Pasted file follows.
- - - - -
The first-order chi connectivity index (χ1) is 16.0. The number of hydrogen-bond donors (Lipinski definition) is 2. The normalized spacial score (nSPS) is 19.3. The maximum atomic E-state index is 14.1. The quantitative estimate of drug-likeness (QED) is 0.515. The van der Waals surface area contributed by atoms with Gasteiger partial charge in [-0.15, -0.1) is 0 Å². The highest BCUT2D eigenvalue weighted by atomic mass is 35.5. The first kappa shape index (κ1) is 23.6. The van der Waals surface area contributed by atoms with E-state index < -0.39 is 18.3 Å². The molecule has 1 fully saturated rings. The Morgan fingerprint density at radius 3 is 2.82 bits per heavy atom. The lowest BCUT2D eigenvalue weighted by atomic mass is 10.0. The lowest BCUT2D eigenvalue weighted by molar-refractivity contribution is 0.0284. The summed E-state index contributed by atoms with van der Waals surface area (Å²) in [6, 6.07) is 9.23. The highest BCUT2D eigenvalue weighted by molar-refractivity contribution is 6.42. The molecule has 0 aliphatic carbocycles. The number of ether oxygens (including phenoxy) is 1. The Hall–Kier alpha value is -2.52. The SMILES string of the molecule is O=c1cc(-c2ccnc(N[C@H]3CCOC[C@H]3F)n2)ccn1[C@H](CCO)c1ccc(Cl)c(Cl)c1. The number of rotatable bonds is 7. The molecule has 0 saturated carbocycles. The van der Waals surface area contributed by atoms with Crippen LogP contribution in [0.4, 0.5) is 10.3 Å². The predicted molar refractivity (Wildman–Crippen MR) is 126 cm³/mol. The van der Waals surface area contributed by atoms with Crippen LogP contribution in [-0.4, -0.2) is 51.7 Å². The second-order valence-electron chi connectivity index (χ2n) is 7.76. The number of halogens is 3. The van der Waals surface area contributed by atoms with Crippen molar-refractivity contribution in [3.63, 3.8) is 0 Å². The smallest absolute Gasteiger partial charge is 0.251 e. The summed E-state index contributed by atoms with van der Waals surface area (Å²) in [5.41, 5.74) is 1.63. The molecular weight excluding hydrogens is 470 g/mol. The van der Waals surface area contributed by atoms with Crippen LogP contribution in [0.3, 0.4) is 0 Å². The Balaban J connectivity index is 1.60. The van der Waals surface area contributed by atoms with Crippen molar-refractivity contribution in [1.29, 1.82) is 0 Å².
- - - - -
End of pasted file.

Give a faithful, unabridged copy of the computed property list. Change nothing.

The first-order chi connectivity index (χ1) is 16.0. The number of hydrogen-bond donors (Lipinski definition) is 2. The normalized spacial score (nSPS) is 19.3. The maximum atomic E-state index is 14.1. The quantitative estimate of drug-likeness (QED) is 0.515. The van der Waals surface area contributed by atoms with Gasteiger partial charge in [-0.15, -0.1) is 0 Å². The highest BCUT2D eigenvalue weighted by atomic mass is 35.5. The first kappa shape index (κ1) is 23.6. The van der Waals surface area contributed by atoms with E-state index < -0.39 is 18.3 Å². The molecule has 1 fully saturated rings. The Morgan fingerprint density at radius 3 is 2.82 bits per heavy atom. The lowest BCUT2D eigenvalue weighted by atomic mass is 10.0. The lowest BCUT2D eigenvalue weighted by molar-refractivity contribution is 0.0284. The summed E-state index contributed by atoms with van der Waals surface area (Å²) in [6, 6.07) is 9.23. The highest BCUT2D eigenvalue weighted by molar-refractivity contribution is 6.42. The molecule has 0 aliphatic carbocycles. The number of ether oxygens (including phenoxy) is 1. The Hall–Kier alpha value is -2.52. The SMILES string of the molecule is O=c1cc(-c2ccnc(N[C@H]3CCOC[C@H]3F)n2)ccn1[C@H](CCO)c1ccc(Cl)c(Cl)c1. The number of rotatable bonds is 7. The molecule has 0 saturated carbocycles. The van der Waals surface area contributed by atoms with Crippen LogP contribution in [0.4, 0.5) is 10.3 Å². The predicted molar refractivity (Wildman–Crippen MR) is 126 cm³/mol. The van der Waals surface area contributed by atoms with Crippen LogP contribution in [-0.4, -0.2) is 51.7 Å². The second-order valence-electron chi connectivity index (χ2n) is 7.76. The number of halogens is 3. The van der Waals surface area contributed by atoms with Crippen molar-refractivity contribution in [3.63, 3.8) is 0 Å². The smallest absolute Gasteiger partial charge is 0.251 e. The summed E-state index contributed by atoms with van der Waals surface area (Å²) in [5.41, 5.74) is 1.63. The molecular weight excluding hydrogens is 470 g/mol. The van der Waals surface area contributed by atoms with Crippen LogP contribution in [0.3, 0.4) is 0 Å². The Balaban J connectivity index is 1.60. The van der Waals surface area contributed by atoms with Crippen molar-refractivity contribution in [1.29, 1.82) is 0 Å².